Hydrology Research Special Issue on
Hydrological Extremes in a Changing Environment: Modelling and Attribution Analysis
Hydrological extremes, i.e. droughts and floods, are globally important natural hazards with associated costly impacts on society and the environment. Floods and droughts result from the superposition of different processes at various space and time scales: physical processes in the atmosphere, catchments, the river systems and anthropogenic activities. However, the characteristics of hydrological extremes have been altered due to climate change and variability, such that approaches for their detection, attribution and frequency of occurrence need to be revisited as they are no longer stationary processes. For more accurate estimation of hydrological extremes under nonstationary and uncertain conditions, there is a need for holistic assessments. Time-frequency analysis, hydrological modeling, physical-cause analysis, multivariate statistical analysis and uncertainty analysis are powerful tools for detecting, attributing and making frequency analysis of nonstationary hydrological extremes in a changing climate. Both non-stationarity and uncertainty of frequency analysis of extreme hydrological events should be integrated to reveal the possible operational alternatives to the assumption of stationarity in hydrological extremes frequency analysis. This Special Issue aims to promote innovative research advances in the detection, attribution and frequency analysis of nonstationary hydrological extremes through novel techniques.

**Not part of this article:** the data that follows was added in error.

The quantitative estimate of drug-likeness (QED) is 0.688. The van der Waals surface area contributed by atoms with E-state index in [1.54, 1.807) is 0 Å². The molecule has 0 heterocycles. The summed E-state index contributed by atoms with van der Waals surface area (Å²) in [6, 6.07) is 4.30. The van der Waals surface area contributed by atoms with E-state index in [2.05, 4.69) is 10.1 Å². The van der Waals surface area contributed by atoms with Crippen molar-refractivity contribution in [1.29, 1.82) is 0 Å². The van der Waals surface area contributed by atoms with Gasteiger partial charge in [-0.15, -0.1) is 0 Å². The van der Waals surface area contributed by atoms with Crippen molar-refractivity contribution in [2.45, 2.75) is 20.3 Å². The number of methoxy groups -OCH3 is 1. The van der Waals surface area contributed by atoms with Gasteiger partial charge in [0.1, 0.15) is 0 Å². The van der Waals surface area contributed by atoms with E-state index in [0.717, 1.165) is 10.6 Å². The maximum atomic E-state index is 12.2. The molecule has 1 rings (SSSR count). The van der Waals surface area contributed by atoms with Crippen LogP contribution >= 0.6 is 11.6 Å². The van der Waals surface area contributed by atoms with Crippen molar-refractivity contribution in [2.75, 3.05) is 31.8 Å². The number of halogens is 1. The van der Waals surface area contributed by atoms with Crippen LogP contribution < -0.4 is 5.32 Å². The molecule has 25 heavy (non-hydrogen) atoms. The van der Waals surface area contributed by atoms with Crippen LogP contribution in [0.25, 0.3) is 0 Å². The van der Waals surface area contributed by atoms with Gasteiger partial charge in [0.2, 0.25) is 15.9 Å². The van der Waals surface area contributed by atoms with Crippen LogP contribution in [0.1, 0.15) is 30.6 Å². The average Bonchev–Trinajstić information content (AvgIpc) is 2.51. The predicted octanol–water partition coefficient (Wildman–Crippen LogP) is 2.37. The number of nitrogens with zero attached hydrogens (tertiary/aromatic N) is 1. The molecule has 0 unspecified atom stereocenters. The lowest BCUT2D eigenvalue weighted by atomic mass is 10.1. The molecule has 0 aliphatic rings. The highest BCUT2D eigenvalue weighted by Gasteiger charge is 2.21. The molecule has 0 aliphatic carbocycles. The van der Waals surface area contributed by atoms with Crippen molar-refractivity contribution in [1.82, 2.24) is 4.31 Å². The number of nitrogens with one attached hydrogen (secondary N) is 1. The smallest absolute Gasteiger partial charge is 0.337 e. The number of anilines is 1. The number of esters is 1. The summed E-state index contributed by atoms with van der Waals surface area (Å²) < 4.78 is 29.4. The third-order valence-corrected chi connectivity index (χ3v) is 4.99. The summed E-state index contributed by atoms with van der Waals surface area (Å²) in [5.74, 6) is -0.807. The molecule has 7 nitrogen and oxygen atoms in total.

- Nils Roar Sælthun (University of Oslo, Norway)
- Cosmo Ngongondo (University of Malawi, Malawi)
- Yanlai Zhou (University of Oslo, Norway)
Hydrology Research (1st July 2022) 53 (7): iii–v.
Hydrology Research (1st March 2022) 53 (3): 419-440.
Hydrology Research (1st January 2022) 53 (1): 206-220.
Hydrology Research (1st January 2022) 53 (1): 193-205.
Hydrology Research (1st December 2021) 52 (6): 1577-1595.
Hydrology Research (1st December 2021) 52 (6): 1596-1614.
Hydrology Research (1st January 2022) 53 (2): 141-155.
Hydrology Research (1st December 2021) 52 (6): 1559-1576.
Hydrology Research (1st February 2022) 53 (2): 259-278.